Clark rallied her campaign workers Tuesday in West Kelowna, telling them to make every vote count and keep working right up until the final votes are tallied on Wednesday.
Outside her headquarters, Kelowna residents joined with former Liberal MLAs and party insiders from across the province to canvass neighbourhoods, make phone calls and plant signs.
Clark said she considers this byelection as important at the May 14 provincial election during which she led the Liberals to their fourth consecutive mandate.
"I have to work hard just like I did in the general election to meet as many people as I can, to talk to them about what they want for this community," she said while visiting a Kelowna company that has made international breakthroughs in online activities for young people.
"If I'm elected, four years from now, I want people to look at me and say she did what she said she was going to do," said Clark. "I want to learn about all the issues in this community, so I can represent it well."
Just before the May election, Adrian Dix's New Democrats were rehearsing victory speeches and party campaign workers were counting potential seats on election night as polls had the NDP heading for victory. But when the votes were counted, Clark's Liberals had an even larger majority than in 2009.
Dejected New Democrats could only point to the one small victory of David Eby's defeat of Clark in her Vancouver-Point Grey riding.
Shortly after the election, former Liberal cabinet minister Ben Stewart, who easily won Westside-Kelowna with 58 per cent of the vote, stepped down to allow Clark to run in what is considered safe Liberal territory.
Former Liberal cabinet minister John Les said he drove to Kelowna from Chilliwack to work on Clark's campaign.
Les, a former solicitor general, retired before the last election, but worked on Liberal campaigns in the Fraser Valley in May.
"Obviously, nobody's taking anything for granted," he said. "We certainly aren't; neither is Christy. Elections are volatile things as we now know so well in this province."
Les said he was disappointed when Clark lost her seat, but it could have been worse.
"I was very much happier with that than I would have been with the reverse result, where she would have won her own riding and lost the general election," he said.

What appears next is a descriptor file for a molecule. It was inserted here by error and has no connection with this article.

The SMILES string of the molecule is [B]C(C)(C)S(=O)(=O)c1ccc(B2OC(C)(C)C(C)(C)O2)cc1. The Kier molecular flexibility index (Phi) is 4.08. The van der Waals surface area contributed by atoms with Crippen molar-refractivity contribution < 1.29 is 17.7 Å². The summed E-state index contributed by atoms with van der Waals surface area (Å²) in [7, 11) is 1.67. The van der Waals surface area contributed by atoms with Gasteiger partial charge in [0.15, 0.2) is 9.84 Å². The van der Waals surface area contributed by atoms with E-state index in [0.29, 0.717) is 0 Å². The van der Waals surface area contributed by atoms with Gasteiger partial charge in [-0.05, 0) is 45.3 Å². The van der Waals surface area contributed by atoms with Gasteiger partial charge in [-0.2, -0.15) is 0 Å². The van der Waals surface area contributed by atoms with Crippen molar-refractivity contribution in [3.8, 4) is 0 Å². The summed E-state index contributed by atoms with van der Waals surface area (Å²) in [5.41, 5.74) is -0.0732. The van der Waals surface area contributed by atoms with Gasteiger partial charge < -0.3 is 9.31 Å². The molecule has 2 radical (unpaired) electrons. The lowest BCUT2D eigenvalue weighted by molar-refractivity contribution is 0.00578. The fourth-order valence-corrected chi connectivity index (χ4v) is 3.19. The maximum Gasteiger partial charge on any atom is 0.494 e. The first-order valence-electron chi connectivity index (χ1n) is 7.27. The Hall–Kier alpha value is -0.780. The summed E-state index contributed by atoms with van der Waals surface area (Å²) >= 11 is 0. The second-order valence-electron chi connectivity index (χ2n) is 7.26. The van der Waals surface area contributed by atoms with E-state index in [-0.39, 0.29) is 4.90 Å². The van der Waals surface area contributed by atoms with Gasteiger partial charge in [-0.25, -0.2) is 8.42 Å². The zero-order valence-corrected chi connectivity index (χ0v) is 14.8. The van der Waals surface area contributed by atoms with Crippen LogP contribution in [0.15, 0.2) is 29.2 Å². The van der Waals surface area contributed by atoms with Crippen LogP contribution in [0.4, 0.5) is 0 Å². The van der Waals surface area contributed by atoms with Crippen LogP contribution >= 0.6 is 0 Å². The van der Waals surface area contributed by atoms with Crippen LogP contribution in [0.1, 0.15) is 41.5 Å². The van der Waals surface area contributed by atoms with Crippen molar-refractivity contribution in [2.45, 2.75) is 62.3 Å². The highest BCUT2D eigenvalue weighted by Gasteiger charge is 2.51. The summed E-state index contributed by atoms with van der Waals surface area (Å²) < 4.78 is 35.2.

On Tuesday, Clark toured Kelowna's Disney-linked award-winning children's online entertainment centre, Club Penguin, where a company artist drew a penguin-like cartoon image of the premier.
The premier said if elected Westside-Kelowna's new member of the legislature her goals for local residents include improving traffic congestion in the area, expanding the area's health care facilities and laying plans for a second bridge crossing over Okanagan Lake.
Clark and seven other candidates, including New Democrat challenger Carole Gordon, are on the ballot.
New Democrat candidate Carole Gordon said she has the home-field advantage because she has in the Kelowna area for the past 40 years and her deep roots count with voters.
"This won't be her No. 1 priority," said Gordon, who ran unsuccessfully for the NDP in the riding in May's election. "I have a 40-year history in this community."
But Forests Minister Steve Thomson, who represents nearby Kelowna-Mission, said the premier is running a strong, positive campaign and losing is not a possibility he is willing to consider.
Elections BC said more than 5,700 people have already cast their ballots, and the polls will be open Wednesday for general-voting day between 8 a.m. to 8 p.m.
Cost of the byelection will run close to $500,000, said Elections BC spokesman Don Bains.
"We hire people to work at all the voting locations, we open a district electoral office, we still have all the material and ballot boxes, and training that we need to do."
He said there are over 45,000 people registered to vote in the Westside-Kelowna electoral district. (The Canadian Press, CKFR)
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